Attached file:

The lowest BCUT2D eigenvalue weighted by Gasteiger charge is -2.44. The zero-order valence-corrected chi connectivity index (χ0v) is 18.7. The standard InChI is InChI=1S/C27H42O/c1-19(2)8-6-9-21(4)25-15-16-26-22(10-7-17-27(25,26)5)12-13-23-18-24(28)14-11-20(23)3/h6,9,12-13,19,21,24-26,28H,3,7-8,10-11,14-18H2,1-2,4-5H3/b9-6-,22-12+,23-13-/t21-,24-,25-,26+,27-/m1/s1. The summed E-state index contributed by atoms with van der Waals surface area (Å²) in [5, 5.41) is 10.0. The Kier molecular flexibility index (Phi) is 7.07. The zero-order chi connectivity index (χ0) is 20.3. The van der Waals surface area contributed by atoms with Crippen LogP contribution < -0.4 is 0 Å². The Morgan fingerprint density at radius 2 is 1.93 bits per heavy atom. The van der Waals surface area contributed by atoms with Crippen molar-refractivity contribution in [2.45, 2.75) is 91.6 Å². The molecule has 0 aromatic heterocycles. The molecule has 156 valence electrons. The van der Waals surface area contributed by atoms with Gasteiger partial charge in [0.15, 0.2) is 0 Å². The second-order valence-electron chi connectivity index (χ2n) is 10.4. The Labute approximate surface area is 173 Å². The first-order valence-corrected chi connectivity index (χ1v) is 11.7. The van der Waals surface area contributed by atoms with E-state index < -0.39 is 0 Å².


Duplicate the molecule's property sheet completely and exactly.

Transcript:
The lowest BCUT2D eigenvalue weighted by Gasteiger charge is -2.44. The zero-order valence-corrected chi connectivity index (χ0v) is 18.7. The standard InChI is InChI=1S/C27H42O/c1-19(2)8-6-9-21(4)25-15-16-26-22(10-7-17-27(25,26)5)12-13-23-18-24(28)14-11-20(23)3/h6,9,12-13,19,21,24-26,28H,3,7-8,10-11,14-18H2,1-2,4-5H3/b9-6-,22-12+,23-13-/t21-,24-,25-,26+,27-/m1/s1. The summed E-state index contributed by atoms with van der Waals surface area (Å²) in [5, 5.41) is 10.0. The Kier molecular flexibility index (Phi) is 7.07. The zero-order chi connectivity index (χ0) is 20.3. The van der Waals surface area contributed by atoms with Crippen LogP contribution < -0.4 is 0 Å². The Morgan fingerprint density at radius 2 is 1.93 bits per heavy atom. The van der Waals surface area contributed by atoms with Crippen molar-refractivity contribution in [2.45, 2.75) is 91.6 Å². The molecule has 0 aromatic heterocycles. The molecule has 156 valence electrons. The van der Waals surface area contributed by atoms with Gasteiger partial charge in [0.15, 0.2) is 0 Å². The second-order valence-electron chi connectivity index (χ2n) is 10.4. The Labute approximate surface area is 173 Å². The first-order valence-corrected chi connectivity index (χ1v) is 11.7. The van der Waals surface area contributed by atoms with E-state index < -0.39 is 0 Å².